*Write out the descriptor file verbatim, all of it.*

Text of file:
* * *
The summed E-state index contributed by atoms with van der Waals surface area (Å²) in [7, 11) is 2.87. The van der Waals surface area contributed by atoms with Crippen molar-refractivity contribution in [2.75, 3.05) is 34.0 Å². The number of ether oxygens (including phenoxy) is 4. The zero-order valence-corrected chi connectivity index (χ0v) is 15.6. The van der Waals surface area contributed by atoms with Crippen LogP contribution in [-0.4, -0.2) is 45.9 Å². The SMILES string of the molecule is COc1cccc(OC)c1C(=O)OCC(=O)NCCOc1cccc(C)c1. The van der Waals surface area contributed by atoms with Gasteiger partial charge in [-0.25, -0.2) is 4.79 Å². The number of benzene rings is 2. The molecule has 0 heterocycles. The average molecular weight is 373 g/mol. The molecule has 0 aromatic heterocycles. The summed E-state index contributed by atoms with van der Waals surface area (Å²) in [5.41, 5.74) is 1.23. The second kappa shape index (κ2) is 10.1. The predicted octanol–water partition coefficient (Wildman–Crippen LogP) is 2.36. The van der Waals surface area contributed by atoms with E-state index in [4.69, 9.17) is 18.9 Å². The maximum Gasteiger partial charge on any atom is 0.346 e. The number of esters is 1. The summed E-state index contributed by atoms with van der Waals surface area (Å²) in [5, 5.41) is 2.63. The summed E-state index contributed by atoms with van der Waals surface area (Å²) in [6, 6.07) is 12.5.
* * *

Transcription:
The summed E-state index contributed by atoms with van der Waals surface area (Å²) in [7, 11) is 2.87. The van der Waals surface area contributed by atoms with Crippen molar-refractivity contribution in [2.75, 3.05) is 34.0 Å². The number of ether oxygens (including phenoxy) is 4. The zero-order valence-corrected chi connectivity index (χ0v) is 15.6. The van der Waals surface area contributed by atoms with Crippen LogP contribution in [-0.4, -0.2) is 45.9 Å². The SMILES string of the molecule is COc1cccc(OC)c1C(=O)OCC(=O)NCCOc1cccc(C)c1. The van der Waals surface area contributed by atoms with Gasteiger partial charge in [-0.25, -0.2) is 4.79 Å². The number of benzene rings is 2. The molecule has 0 heterocycles. The average molecular weight is 373 g/mol. The molecule has 0 aromatic heterocycles. The summed E-state index contributed by atoms with van der Waals surface area (Å²) in [5.41, 5.74) is 1.23. The second kappa shape index (κ2) is 10.1. The predicted octanol–water partition coefficient (Wildman–Crippen LogP) is 2.36. The van der Waals surface area contributed by atoms with E-state index in [4.69, 9.17) is 18.9 Å². The maximum Gasteiger partial charge on any atom is 0.346 e. The number of esters is 1. The summed E-state index contributed by atoms with van der Waals surface area (Å²) in [5, 5.41) is 2.63. The summed E-state index contributed by atoms with van der Waals surface area (Å²) in [6, 6.07) is 12.5.